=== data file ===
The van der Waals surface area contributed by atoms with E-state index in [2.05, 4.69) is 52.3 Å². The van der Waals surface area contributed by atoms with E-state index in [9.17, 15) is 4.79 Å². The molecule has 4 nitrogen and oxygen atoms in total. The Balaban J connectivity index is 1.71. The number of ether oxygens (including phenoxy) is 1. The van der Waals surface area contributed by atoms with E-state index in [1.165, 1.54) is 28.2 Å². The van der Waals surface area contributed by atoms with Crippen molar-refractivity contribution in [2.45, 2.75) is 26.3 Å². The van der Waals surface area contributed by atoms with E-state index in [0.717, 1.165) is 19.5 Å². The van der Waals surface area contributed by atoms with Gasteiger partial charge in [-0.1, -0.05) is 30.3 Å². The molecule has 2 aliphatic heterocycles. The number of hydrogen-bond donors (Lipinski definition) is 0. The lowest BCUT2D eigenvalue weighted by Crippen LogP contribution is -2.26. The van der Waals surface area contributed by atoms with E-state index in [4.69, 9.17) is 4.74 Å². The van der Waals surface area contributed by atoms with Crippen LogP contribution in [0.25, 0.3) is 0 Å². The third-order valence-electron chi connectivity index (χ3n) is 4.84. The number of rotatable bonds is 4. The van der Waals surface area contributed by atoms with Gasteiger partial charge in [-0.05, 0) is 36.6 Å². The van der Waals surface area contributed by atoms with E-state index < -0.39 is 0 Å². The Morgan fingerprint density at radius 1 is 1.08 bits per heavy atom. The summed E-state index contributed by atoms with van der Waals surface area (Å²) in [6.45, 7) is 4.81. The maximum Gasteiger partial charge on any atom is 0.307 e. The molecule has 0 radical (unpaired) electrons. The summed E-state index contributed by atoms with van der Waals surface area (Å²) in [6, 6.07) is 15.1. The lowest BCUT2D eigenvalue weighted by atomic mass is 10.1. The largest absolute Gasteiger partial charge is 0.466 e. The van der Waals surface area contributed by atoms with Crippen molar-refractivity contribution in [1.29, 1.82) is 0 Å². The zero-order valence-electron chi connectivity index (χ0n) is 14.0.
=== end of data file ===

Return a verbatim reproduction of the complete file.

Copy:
The van der Waals surface area contributed by atoms with E-state index in [2.05, 4.69) is 52.3 Å². The van der Waals surface area contributed by atoms with E-state index in [9.17, 15) is 4.79 Å². The molecule has 4 nitrogen and oxygen atoms in total. The Balaban J connectivity index is 1.71. The number of ether oxygens (including phenoxy) is 1. The van der Waals surface area contributed by atoms with E-state index in [1.165, 1.54) is 28.2 Å². The van der Waals surface area contributed by atoms with Crippen molar-refractivity contribution in [2.45, 2.75) is 26.3 Å². The van der Waals surface area contributed by atoms with E-state index in [0.717, 1.165) is 19.5 Å². The van der Waals surface area contributed by atoms with Gasteiger partial charge in [-0.1, -0.05) is 30.3 Å². The molecule has 2 aliphatic heterocycles. The number of hydrogen-bond donors (Lipinski definition) is 0. The lowest BCUT2D eigenvalue weighted by Crippen LogP contribution is -2.26. The van der Waals surface area contributed by atoms with E-state index in [4.69, 9.17) is 4.74 Å². The van der Waals surface area contributed by atoms with Crippen LogP contribution in [0.25, 0.3) is 0 Å². The third-order valence-electron chi connectivity index (χ3n) is 4.84. The number of rotatable bonds is 4. The van der Waals surface area contributed by atoms with Gasteiger partial charge in [-0.05, 0) is 36.6 Å². The van der Waals surface area contributed by atoms with E-state index < -0.39 is 0 Å². The Morgan fingerprint density at radius 1 is 1.08 bits per heavy atom. The summed E-state index contributed by atoms with van der Waals surface area (Å²) in [6.45, 7) is 4.81. The maximum Gasteiger partial charge on any atom is 0.307 e. The molecule has 0 radical (unpaired) electrons. The summed E-state index contributed by atoms with van der Waals surface area (Å²) in [6, 6.07) is 15.1. The lowest BCUT2D eigenvalue weighted by atomic mass is 10.1. The largest absolute Gasteiger partial charge is 0.466 e. The van der Waals surface area contributed by atoms with Crippen molar-refractivity contribution in [1.29, 1.82) is 0 Å². The zero-order valence-electron chi connectivity index (χ0n) is 14.0.